BC leads the country in home evictions in the last five years

“I think if I received one of these (eviction) notices myself, I would never contest it.” — Zuzan Modrovic, Legal Advocate at TRAC

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BC homes were subject to evictions or “forced to move” more than in any other Canadian province, according to the latest data from the Canadian Housing Survey, conducted by Statistics Canada.

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The report stated that 3.6 percent of BC households, just over 75,000 families, had been forced to move out of their homes by landlords, banks or the government, in the five years to 2021.

That’s larger than the city of Kelowna, which reported a total of just over 62,000 households in the 2021 Census.

BC’s eviction figures stand out, at least in part, because the province allows evictions with a simple notice to tenants.

“In most if not all other provinces, eviction proceedings are initiated by a landlord who files something with the government agency,” said Zuzan Modrovic, a legal advocate with the Tenants Resource and Advice Center (TRAC) of B.C. The provincial agency would then decide whether to proceed with an eviction notice, based on information provided by the landlord.

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“All they have to do is send (the tenants) an eviction notice,” Modrovic said of BC landlords. “So it’s up to the tenant to decide if he wants to dispute it.”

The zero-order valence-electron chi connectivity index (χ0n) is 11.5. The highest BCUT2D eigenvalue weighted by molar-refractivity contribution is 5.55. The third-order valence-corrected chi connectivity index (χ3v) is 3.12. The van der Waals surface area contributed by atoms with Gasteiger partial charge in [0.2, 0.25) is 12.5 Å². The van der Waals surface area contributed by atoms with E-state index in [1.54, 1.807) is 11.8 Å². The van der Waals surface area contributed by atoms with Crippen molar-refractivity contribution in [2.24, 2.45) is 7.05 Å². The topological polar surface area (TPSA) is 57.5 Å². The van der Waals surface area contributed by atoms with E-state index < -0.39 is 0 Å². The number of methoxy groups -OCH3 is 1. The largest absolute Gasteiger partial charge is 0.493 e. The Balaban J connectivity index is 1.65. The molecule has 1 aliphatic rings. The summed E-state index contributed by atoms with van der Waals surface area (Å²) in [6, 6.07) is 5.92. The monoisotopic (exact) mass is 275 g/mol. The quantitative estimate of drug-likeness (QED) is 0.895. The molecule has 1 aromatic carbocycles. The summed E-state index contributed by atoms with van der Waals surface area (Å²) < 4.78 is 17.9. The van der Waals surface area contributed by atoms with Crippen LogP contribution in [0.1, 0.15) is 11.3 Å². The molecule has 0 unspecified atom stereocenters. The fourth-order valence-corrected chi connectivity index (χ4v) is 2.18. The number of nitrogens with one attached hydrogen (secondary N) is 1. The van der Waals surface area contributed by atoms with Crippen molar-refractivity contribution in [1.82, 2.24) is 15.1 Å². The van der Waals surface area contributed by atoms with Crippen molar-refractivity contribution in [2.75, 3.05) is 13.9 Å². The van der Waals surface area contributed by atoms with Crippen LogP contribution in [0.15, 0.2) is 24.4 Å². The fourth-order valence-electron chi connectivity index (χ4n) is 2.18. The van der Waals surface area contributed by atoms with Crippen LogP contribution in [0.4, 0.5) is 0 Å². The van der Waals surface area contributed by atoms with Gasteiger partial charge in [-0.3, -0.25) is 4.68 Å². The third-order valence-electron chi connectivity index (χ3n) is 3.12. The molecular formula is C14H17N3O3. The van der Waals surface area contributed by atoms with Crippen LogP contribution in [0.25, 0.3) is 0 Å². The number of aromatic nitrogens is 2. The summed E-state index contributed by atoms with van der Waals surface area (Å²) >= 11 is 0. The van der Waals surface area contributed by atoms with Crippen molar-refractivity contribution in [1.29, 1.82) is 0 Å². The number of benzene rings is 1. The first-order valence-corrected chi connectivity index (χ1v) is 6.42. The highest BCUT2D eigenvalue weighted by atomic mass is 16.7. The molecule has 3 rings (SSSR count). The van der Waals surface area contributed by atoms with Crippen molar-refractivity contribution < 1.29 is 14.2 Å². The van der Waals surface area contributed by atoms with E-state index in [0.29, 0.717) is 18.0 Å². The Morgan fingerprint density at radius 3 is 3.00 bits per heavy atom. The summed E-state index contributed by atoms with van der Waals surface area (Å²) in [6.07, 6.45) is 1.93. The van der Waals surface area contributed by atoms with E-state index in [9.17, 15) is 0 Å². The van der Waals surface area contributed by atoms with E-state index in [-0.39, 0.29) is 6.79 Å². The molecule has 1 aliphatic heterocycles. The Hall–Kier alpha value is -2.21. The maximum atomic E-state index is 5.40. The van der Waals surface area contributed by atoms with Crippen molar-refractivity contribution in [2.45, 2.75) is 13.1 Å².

“That alone,” he said, “creates a system where it’s easier to evict.”

BC’s reliance on the secondary rental market is another factor contributing to higher eviction rates.

“In the city of Vancouver, more than 50 percent of renters are in the secondary market,” said Andy Yan, director of the SFU City Program. He noted that the relatively informal system of basement suites so common in BC was “much more difficult to regulate.”

“Eastern cities and in particular older cities in Quebec and Ontario have a much better purpose-built rental system,” Yan said.

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Roughly two percent of households in Ontario and Quebec were evicted in the five years prior to 2021, significantly less than BC’s 3.6 percent.

Yan called the available data on evictions in BC “poor” and suggested the government should share “geographically detailed” but anonymous tenant data from the residential tenancy board with academic researchers, similar to California gentrification risk data posted. available for the Urban Displacement Project.

The 2021 BC eviction figure represents a decrease from 2018, when more than 83,000 families, 4.2% of BC households, reported being “forced to move” in the previous five years.

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According to Statistics Canada, data collection for the 2021 Canadian Housing Survey took place from January to June 2021 and was limited to the 10 provinces and three territorial capitals due to COVID-19 restrictions. The estimates were produced using population estimates from the 2016 census.

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